Europe may add an annex to its budget treaty spelling out how countries can boost growth as the bloc shifts its emphasis on tackling the debt crisis, a German government official said.
Steps to raise competitiveness along with structural reforms are likely to feature in the prescriptions for growth, with a target date for completion by the June 18-19 Group of 20 leaders’ summit in Mexico, the official said on condition of anonymity because the discussions are private and not complete.
The change in tack was signaled yesterday by European Central Bank President Mario Draghi, whose call for a “growth compact” was quickly endorsed by German Chancellor Angela Merkel. Francois Hollande, the French Socialist presidential election front-runner, welcomed Draghi’s remarks as evidence of the need for treaty changes to boost growth, while questioning the means of getting there.
“It’s not the same idea of growth,” Hollande said in an interview on France Info radio today. Draghi is “adding even stronger competition, liberalization and privatization.”
That contrasted with Merkel’s reaction. Europe needs growth “in the way that Mario Draghi, the president of the European Central Bank, said it today, that is in the form of structural reforms,” the chancellor told a conference of her Christian Democratic bloc in Berlin yesterday.
“The ever politically adept Merkel recognizes the push toward a growth pact but will not allow Germany to be out- maneuvered,” Marc Chandler, chief currency strategist at Brown Brothers Harriman & Co. in New York, said in a note to investors. “While the growth pact may be on the agenda, she will aim to drive its shape.”
Euro leaders have struggled to find a common way to promote economic growth even as they have demanded budget cuts to satisfy German priorities and settle markets. At a March 2011 summit, they endorsed Merkel’s so-called competitiveness pact that set targets on issues including cutting labor costs and raising the retirement age.
Draghi used a speech in Brussels yesterday to urge European leaders to widen their crisis response beyond cutting debt and deficits, the goal of the German-led fiscal pact signed by euro- area leaders in March.
‘Too Much Smoke’
“We’ve had a fiscal compact,” Draghi said. “What is most present in my mind now is to have a growth compact.”
That may mean an announcement on European Investment Bank financing of region-wide infrastructure projects within a month, said Douglas Borthwick, managing director and head of foreign- exchange trading at Faros Trading LLC in Stamford, Connecticut.
“There is absolutely too much smoke here for there to be no fire,” Borthwick said in an e-mail. “The new European mantra is fiscal discipline and growth.”
Germany, Europe’s biggest economy and the largest contributor to bailouts for Greece, Portugal and Ireland, is facing demands from across the region to ease its emphasis on austerity as a $1 trillion firewall and unlimited ECB loans fail to stop the crisis from threatening Spain and Italy.
Draghi’s comment “illustrates the depth of concern felt by the ECB about the weak outlook for the euro area economy,” said Julian Callow, chief European economist at Barclays Capital in London. “It perhaps could be a closet call for Germany to provide greater fiscal stimulus given its low budget deficit.”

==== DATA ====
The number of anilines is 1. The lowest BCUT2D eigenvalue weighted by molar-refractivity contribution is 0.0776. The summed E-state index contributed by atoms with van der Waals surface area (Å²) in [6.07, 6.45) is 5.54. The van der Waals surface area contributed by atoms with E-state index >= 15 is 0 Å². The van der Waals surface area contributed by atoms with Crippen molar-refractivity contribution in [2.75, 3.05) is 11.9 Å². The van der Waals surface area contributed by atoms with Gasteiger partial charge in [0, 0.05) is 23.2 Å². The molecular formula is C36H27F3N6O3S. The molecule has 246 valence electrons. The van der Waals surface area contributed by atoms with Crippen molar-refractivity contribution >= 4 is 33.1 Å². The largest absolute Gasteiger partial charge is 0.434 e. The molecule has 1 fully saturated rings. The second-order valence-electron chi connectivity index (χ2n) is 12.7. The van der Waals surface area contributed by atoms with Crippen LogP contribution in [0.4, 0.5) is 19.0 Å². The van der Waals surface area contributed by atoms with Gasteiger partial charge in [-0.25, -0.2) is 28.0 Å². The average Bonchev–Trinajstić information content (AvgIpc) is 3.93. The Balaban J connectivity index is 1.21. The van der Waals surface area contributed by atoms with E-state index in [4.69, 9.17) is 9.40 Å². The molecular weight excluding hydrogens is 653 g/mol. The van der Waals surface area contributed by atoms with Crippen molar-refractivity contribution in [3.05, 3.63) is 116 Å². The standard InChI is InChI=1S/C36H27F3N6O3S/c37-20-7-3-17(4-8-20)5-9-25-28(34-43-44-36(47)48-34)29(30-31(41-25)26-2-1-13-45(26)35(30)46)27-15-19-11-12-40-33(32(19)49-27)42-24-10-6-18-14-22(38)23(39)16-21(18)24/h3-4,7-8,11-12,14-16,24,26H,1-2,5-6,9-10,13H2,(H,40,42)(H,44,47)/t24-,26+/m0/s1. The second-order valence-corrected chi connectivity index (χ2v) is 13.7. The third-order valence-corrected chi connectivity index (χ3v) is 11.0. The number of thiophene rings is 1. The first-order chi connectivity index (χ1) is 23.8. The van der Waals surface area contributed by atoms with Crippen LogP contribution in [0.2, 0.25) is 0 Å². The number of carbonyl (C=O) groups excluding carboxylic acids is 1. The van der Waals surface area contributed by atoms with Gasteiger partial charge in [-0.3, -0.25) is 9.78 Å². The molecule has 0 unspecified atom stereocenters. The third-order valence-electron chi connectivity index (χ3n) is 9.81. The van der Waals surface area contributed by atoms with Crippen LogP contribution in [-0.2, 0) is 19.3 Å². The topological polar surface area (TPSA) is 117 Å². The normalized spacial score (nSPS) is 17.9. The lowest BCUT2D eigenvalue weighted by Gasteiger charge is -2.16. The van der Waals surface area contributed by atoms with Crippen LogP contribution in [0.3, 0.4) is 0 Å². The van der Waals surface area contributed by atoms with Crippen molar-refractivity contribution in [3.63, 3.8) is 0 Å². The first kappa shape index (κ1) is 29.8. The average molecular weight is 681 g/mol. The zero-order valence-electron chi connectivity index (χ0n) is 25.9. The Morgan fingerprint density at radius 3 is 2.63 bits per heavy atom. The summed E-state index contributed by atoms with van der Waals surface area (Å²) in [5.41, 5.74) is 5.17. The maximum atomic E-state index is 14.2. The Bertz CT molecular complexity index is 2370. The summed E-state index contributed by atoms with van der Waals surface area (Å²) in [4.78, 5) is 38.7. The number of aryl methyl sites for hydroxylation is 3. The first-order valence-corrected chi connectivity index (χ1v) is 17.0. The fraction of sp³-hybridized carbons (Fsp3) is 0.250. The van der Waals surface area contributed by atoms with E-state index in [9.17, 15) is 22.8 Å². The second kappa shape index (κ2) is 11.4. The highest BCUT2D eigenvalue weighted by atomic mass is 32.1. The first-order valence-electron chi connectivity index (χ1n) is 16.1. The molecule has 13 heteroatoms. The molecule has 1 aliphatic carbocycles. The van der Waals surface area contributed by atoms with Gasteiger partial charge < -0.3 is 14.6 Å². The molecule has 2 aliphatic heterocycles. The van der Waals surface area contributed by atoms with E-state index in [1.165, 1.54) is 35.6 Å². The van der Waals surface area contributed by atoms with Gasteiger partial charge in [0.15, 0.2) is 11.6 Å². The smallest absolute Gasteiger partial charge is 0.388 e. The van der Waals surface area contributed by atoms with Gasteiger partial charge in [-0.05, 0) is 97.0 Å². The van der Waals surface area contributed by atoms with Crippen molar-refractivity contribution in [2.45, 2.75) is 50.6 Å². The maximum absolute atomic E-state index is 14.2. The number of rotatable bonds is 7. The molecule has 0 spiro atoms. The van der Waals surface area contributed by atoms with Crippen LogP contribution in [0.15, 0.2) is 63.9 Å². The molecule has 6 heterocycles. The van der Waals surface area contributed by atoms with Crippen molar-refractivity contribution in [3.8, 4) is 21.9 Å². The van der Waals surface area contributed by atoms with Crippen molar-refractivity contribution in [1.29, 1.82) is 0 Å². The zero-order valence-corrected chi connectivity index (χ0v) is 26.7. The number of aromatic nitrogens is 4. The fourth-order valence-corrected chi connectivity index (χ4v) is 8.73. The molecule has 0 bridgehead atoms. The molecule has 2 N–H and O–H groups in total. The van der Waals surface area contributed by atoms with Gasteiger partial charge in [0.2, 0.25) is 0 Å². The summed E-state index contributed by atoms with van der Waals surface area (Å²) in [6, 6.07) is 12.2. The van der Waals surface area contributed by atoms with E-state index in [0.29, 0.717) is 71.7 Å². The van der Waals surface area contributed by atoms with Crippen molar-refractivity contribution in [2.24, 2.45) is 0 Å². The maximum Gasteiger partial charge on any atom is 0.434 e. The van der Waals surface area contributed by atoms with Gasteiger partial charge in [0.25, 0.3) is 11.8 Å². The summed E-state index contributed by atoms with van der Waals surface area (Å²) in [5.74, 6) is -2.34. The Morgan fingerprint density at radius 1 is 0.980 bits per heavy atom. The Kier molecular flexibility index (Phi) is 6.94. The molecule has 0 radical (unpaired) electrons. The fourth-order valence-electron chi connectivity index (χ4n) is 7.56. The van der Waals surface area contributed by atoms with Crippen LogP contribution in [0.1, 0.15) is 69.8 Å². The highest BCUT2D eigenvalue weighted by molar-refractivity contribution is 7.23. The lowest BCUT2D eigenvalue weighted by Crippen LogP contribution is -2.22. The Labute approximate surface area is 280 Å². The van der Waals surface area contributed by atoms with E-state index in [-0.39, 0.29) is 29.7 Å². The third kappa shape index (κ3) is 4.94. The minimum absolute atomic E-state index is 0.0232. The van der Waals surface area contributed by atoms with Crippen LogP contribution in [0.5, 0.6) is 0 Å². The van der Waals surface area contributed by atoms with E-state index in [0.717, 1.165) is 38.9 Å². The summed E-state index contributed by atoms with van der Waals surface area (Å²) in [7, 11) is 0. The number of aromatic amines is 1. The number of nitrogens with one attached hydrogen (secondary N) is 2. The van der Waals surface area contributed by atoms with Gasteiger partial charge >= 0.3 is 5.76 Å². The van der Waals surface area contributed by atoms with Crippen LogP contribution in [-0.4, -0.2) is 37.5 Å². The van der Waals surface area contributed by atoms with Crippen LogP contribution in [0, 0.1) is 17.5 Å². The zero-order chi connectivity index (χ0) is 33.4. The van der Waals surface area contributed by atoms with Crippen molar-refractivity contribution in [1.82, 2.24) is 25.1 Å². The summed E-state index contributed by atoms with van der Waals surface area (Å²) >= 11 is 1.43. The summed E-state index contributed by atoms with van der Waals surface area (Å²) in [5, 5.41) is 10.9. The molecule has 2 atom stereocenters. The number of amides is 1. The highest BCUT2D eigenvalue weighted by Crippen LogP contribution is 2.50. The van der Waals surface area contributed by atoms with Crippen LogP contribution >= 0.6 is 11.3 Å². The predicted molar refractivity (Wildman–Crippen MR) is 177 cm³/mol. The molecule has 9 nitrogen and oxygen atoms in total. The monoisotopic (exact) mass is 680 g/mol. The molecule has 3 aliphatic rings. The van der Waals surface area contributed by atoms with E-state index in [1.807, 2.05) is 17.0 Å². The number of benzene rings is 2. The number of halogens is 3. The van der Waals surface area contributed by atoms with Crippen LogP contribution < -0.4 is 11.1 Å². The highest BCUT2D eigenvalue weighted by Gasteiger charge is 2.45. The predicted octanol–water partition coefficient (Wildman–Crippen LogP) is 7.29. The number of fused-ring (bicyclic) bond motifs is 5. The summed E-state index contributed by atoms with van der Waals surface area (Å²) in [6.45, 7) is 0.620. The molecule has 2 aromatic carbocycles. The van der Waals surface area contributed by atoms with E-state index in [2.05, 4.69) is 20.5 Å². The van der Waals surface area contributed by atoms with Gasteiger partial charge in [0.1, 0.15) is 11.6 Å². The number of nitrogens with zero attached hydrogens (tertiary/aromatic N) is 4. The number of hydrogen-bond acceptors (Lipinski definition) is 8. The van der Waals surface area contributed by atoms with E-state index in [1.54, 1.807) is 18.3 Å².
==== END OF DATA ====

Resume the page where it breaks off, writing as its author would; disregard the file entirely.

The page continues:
Hollande called the remarks helpful and said France won’t ratify the fiscal pact in its current form if he is elected.
“The main risk at this time is that the European economy remains in a recession because not enough credit is provided to companies,” he told a news conference in Paris. For all the differences on how to spur growth, “he does say that we cannot just keep on with austerity, with sanctions, and he wants to add a growth pact to the budget pact. I have never stopped asking for that.”
The growth pact may take the form of an annex to the fiscal compact in which country-specific recommendations for growth- boosting measures would be made, the German official said. This does not include the option of deficit-financed growth packages, the official said, adding that the French government may see that differently after the election.
“I see how, for example, the Socialists in France react to that, with triumphant cheers, because they interpret growth as debt-financed stimulus programs,” Christian Democrat budget spokesman Norbert Barthle said today in a speech in the lower house of parliament in Berlin, referring to Draghi’s remarks. “We understand that to mean a strengthening of competitiveness and that’s a fundamental difference.”
Setting his sights beyond France’s runoff vote on May 6 that polls suggest he will win, Hollande said yesterday that he’ll be “firm and friendly” with Merkel. “We’ll have to open the discussion. There’s no need to create a conflict, even if we’re not here to hide our divergences.”
The European Union’s head office asked yesterday for a growth-boosting 6.8 percent budget increase to 138 billion euros ($182 billion) for 2013, challenging contributor countries from Britain to Germany to put up more money at a time of austerity and recession.
Merkel, who spent months lobbying fellow leaders for the fiscal pact signed on March 2, said budget rigor isn’t the only solution to the crisis. “We need growth in the form of sustainable initiatives, not simply economic stimulus programs that just increase government debt,” she said in Berlin.
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